The 'detail' use case builds up knowledge about a particular resource to the point where enough is known that there is no ambiguity about the item that must be requested.
Note that Web resources often present the minimal case here because the URL is known at the end of the 'discover' use case - no further information is required in order to request the resource.
More generally, for example in the case of obtaining books or journal articles, it may be necessary to locate the most appropriate format, cheapest or nearest copy of a resource. The 'locate', 'getFormats', 'getRatings' and 'getConditions' use cases facilitate this process.
It is arguable whether the 'detail' use case forms the last phase of the discovery process or the first phase of obtaining the resource, or whether it is a separate process. Specific implementations may choose to implement the 'detail' use case in a variety of ways. In particular, selecting between multiple mirrored copies of a Web resource may be presented as an explicit choice to the end-user (as part of the 'detail' use case) or may be done behind the scenes as part of the 'deliver' use case below (in much the same way as Web caching is typically done).
Having sufficiently identified the particular resource that he or she is interested in, the end-user may attempt to obtain it. The 'request' use case allows the end-user to ask for a particular item. For Web resources this is typically as simple as clicking on a link. Delivery is initiated by the content provider - in response to the end-user clicking on a link or an inter-library loan (ILL) request for example. In some cases authorisation will be required before the item is delivered (the 'authorise' use case) typically based on the authentication credentials presented earlier or on the IP address of the end-user's browser. Where items are not available free at the point of use, payment may be required before delivery. This would be covered by a 'pay' use case and would typically result in a credit card transaction, though this is not considered here.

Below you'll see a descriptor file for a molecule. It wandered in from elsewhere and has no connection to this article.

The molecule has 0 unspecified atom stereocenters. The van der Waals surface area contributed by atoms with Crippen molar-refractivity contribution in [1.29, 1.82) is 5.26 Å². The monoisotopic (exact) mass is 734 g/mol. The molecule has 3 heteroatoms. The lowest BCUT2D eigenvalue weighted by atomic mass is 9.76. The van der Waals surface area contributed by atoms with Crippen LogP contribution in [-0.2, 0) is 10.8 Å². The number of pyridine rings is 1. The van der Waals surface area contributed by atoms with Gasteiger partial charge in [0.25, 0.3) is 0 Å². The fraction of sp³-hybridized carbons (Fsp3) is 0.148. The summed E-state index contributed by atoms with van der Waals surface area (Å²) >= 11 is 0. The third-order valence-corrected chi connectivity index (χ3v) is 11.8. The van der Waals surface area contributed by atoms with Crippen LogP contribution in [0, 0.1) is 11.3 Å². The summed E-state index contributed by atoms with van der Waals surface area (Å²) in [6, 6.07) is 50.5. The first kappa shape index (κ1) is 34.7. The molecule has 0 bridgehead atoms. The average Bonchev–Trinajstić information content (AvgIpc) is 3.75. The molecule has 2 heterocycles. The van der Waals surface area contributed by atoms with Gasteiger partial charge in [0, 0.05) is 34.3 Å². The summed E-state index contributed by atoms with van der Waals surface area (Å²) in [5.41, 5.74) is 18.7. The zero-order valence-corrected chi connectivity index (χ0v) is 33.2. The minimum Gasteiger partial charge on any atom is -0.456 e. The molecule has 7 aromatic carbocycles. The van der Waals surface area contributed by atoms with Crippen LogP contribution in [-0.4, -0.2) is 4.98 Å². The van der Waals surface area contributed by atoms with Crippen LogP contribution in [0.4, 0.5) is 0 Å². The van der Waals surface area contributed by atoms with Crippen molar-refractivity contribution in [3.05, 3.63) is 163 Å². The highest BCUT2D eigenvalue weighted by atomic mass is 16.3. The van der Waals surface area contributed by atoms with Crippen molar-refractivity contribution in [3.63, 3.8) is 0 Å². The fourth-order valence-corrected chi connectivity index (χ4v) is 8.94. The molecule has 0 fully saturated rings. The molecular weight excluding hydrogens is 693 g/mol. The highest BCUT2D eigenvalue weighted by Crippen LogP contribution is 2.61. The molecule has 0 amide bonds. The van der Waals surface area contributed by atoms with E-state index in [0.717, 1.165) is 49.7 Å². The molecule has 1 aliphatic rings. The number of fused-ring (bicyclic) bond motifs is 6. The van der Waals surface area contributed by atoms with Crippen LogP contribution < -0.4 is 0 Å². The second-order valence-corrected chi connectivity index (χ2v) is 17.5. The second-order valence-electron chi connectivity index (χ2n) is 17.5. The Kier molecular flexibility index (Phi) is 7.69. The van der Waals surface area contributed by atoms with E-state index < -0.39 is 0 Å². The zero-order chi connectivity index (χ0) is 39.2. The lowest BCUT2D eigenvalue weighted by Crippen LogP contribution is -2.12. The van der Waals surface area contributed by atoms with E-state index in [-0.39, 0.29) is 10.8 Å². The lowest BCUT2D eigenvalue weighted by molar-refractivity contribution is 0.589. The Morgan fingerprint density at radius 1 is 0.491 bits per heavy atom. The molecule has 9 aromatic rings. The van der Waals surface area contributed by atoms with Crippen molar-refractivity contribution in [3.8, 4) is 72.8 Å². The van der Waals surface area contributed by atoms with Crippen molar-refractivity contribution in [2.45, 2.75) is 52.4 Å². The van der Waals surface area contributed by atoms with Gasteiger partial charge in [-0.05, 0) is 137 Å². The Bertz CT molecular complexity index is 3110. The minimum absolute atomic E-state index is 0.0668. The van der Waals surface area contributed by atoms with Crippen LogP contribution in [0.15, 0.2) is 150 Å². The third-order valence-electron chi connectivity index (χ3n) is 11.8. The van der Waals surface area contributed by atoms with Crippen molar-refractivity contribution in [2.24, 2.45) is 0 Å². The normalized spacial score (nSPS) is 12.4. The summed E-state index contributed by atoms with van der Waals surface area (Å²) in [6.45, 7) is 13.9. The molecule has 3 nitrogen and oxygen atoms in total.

Although the business process are presented here in a linear way, in practice they will tend to be used in a more cyclic fashion, as shown below:
Note that this diagram introduces two new use cases, useRecord and useResource, which are not described in detail here. These two use cases are concerned with the end-user's use of the metadata records (e.g. saveRecord, annotate and share) and resources (e.g. unpack, view, process, incorporate and store) that are the results of the use cases above.
|Abstract service: An identifiable portion of a business process. An abstract service includes a description of its functional scope, and an abstract model of its behavior and data.|
The following abstract services are used to deliver the business processes described above:
|Service binding: A specific instantiation of an abstract service. A service binding elaborates on an abstract service by providing all of the following which are applicable: 1) a specific data representation; 2) an Application Programming Interface (API) specification; and 3) a Web service specification.|
This is currently a very minimal list of appropriate protocols and standards.
|Deployed service: A service that is made available on the network and that conforms to a service binding.|
This appendix is indicative, rather than providing an enumerated list of deployed services, since there may well be many hundreds of deployed services making up the JISC IE. JISC IE deployed services can be mapped according to the diagram below:
List of example deployed services to be supplied